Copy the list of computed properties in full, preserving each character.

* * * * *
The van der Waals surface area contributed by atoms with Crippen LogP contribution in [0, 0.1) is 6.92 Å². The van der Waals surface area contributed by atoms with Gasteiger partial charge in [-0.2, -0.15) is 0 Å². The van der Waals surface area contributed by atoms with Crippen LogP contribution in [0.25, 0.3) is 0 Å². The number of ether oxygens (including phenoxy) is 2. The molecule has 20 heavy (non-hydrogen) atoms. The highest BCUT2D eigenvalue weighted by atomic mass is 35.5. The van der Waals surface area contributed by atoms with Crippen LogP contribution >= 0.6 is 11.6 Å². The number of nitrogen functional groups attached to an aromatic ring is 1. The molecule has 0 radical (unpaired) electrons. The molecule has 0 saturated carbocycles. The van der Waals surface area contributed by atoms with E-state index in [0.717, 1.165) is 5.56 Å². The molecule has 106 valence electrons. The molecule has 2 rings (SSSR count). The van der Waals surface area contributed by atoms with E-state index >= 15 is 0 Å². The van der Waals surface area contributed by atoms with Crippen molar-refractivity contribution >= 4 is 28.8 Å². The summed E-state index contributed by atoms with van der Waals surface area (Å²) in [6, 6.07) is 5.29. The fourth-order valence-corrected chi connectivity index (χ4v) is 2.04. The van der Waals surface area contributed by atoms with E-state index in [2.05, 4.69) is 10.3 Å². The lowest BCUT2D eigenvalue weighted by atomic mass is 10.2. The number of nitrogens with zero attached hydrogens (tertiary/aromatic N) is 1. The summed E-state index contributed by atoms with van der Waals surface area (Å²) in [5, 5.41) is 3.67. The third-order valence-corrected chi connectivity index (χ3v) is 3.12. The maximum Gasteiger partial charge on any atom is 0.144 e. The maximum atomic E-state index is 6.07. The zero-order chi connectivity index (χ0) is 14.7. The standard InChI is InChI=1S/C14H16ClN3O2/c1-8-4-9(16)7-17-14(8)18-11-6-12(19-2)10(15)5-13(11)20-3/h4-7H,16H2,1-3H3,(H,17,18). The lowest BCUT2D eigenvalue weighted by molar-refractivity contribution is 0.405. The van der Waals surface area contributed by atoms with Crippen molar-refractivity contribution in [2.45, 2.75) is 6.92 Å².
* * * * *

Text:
The van der Waals surface area contributed by atoms with Crippen LogP contribution in [0, 0.1) is 6.92 Å². The van der Waals surface area contributed by atoms with Gasteiger partial charge in [-0.2, -0.15) is 0 Å². The van der Waals surface area contributed by atoms with Crippen LogP contribution in [0.25, 0.3) is 0 Å². The number of ether oxygens (including phenoxy) is 2. The molecule has 20 heavy (non-hydrogen) atoms. The highest BCUT2D eigenvalue weighted by atomic mass is 35.5. The van der Waals surface area contributed by atoms with Crippen LogP contribution >= 0.6 is 11.6 Å². The number of nitrogen functional groups attached to an aromatic ring is 1. The molecule has 0 radical (unpaired) electrons. The molecule has 0 saturated carbocycles. The van der Waals surface area contributed by atoms with E-state index in [0.717, 1.165) is 5.56 Å². The molecule has 106 valence electrons. The molecule has 2 rings (SSSR count). The van der Waals surface area contributed by atoms with E-state index >= 15 is 0 Å². The van der Waals surface area contributed by atoms with Crippen molar-refractivity contribution >= 4 is 28.8 Å². The summed E-state index contributed by atoms with van der Waals surface area (Å²) in [6, 6.07) is 5.29. The fourth-order valence-corrected chi connectivity index (χ4v) is 2.04. The van der Waals surface area contributed by atoms with E-state index in [2.05, 4.69) is 10.3 Å². The lowest BCUT2D eigenvalue weighted by atomic mass is 10.2. The number of nitrogens with zero attached hydrogens (tertiary/aromatic N) is 1. The summed E-state index contributed by atoms with van der Waals surface area (Å²) in [5, 5.41) is 3.67. The third-order valence-corrected chi connectivity index (χ3v) is 3.12. The maximum Gasteiger partial charge on any atom is 0.144 e. The maximum atomic E-state index is 6.07. The zero-order chi connectivity index (χ0) is 14.7. The standard InChI is InChI=1S/C14H16ClN3O2/c1-8-4-9(16)7-17-14(8)18-11-6-12(19-2)10(15)5-13(11)20-3/h4-7H,16H2,1-3H3,(H,17,18). The lowest BCUT2D eigenvalue weighted by molar-refractivity contribution is 0.405. The van der Waals surface area contributed by atoms with Crippen molar-refractivity contribution in [2.45, 2.75) is 6.92 Å².